3. Batman Begins (2005) - A more than ideal origin movie. Also, the best Bruce Wayne movie. Lovely cast, lovely story, the best depiction of Gotham of the Nolan movies (Burton's and Reeves's outdo the others though). Love this one.

    4. Batman Returns (1992) - First time I can remember ranking this above Batman '89, but it's pretty much a tossup. '89's still got Nicholson Joker and a better balance to it, but I adore Returns for its all-in weirdness and a far superior love interest in Michelle Pfeiffer's exquisite Catwoman. The movie's gorgeously dark and highly entertaining. And you just can't beat Christopher Walken in it. Tim Burton unchained!

    5. Batman (1989) - Still an amazing classic to me. It's been bettered, but I still think it has certain charm and elements to it that the others don't carry, like the simplicity to it. I'm a big fan of the cathedral climax. The Nolan and Reeves movies have terrific movie, but you just can't beat Elfman's work on this one and Returns.

    6. The Dark Knight Rises (2012) - Unfortunately I've got to set this one below the Top 5, even though I do enjoy and respect it a lot. My initial hype when I first saw this in 2012 as a young one made me think it was the best Batman movie ever, and while that's not nearly the case now, I still think it is as perfect as a "trilogy capper" as one could ask for. As a standalone experience, however, it doesn't match any of the above. Bane's one hell of a good villain though.

    7. Batman (1966) - Onto the silly ones. I very much enjoy the campy Adam West movie, which handles the tone far better than Schumacher's movies. All the classic villains and funny scenes make this one a charmer. I like it very much still.

    8. Batman & Robin (1997) - I used to absolutely hate this film and agree with everyone about it being the series' nadir, but I've had a change of heart my last couple watches to where it's become a "so bad it's good" type of thing for me. Like yeah, it obviously sucks, but I can't help but just have fun with it at this point. Clooney's a godawful Batman, but actually a fine Bruce Wayne. Also, the scenes with Alfred are done really, really well, even if they do feel like they belong in a different film.

    9. Batman Forever (1995) - Here it is. The one live-action standalone Batman film I dislike. I used to think it was better than B&R, but I've done a full 180 on that. Carrey's Riddler and Jones's Two-Face are awful, and the film is so tonally everywhere it hurts the brain. The jokes are terrible, the overacting is painful, and the lights everywhere ruin any chance of a serious Gotham City. It's trash, period.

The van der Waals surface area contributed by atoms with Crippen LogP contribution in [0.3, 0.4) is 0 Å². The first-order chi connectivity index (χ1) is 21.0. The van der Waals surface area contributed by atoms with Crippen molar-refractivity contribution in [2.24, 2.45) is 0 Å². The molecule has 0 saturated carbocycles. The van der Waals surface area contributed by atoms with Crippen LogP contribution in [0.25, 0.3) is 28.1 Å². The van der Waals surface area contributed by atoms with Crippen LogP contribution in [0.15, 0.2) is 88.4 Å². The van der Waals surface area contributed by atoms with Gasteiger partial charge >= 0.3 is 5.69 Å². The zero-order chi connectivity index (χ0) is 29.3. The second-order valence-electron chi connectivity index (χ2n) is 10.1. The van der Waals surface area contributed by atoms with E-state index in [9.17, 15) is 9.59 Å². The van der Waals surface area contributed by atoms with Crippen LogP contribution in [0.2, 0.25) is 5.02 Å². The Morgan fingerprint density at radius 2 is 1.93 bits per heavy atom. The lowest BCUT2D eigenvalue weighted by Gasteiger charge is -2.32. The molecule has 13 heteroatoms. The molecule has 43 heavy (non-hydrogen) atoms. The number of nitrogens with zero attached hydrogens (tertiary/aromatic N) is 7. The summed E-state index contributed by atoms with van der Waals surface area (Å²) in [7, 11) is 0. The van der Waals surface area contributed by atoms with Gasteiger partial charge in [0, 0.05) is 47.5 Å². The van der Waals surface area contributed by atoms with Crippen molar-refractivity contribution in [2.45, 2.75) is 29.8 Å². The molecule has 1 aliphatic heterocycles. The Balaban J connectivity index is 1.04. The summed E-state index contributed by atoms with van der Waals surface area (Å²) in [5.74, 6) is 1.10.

• ThunderfingerThunderfinger Das Boot Hill
    Posts: 45,489
    That was fun to read.
  • mattjoesmattjoes At my most trollish behavior
    Posts: 6,880
    I was listening to the music score of Batman Forever the other day. The horn players must have had a lot of fun.
  • Fire_and_Ice_ReturnsFire_and_Ice_Returns I am trying to get away from this mountan!
    Posts: 23,832
    mattjoes wrote: »
    I was listening to the music score of Batman Forever the other day. The horn players must have had a lot of fun.

    I have both soundtracks of Batman Forever, The orchestral score is so over the top at times...

    Batman Forever OST Batterdammerung


    I watched this film several times at the cinema I loved it back then, its a bit of a guilty pleasure for me.
  • slide_99slide_99 USA
    edited July 2022 Posts: 660
    I watched a chunk of The Batman and couldn't finish it. I can't recall a recent movie that had such outrageous pacing issues and with so many unnecessary and redundant scenes/repeated information.

    Did we really need to watch Gordon riding an elevator all the way up to the building, leaving the elevator and walking across an empty floor just to switch on the Bat signal? Editing used to be a tool to shorten runtime so that only relevant info is conveyed, but in today's movies it's just there to connect 3 hours' worth of overlong scenes.

    Dano was chewing scenery as The Riddler, trying to one-up Ledger's Joker, without having any of Ledger's gravitas, levity, or charisma. Dano's performance was simply, "Look at me, I'm acting!"

    Pattinson wasn't believable as a man driven by a hatred of crime.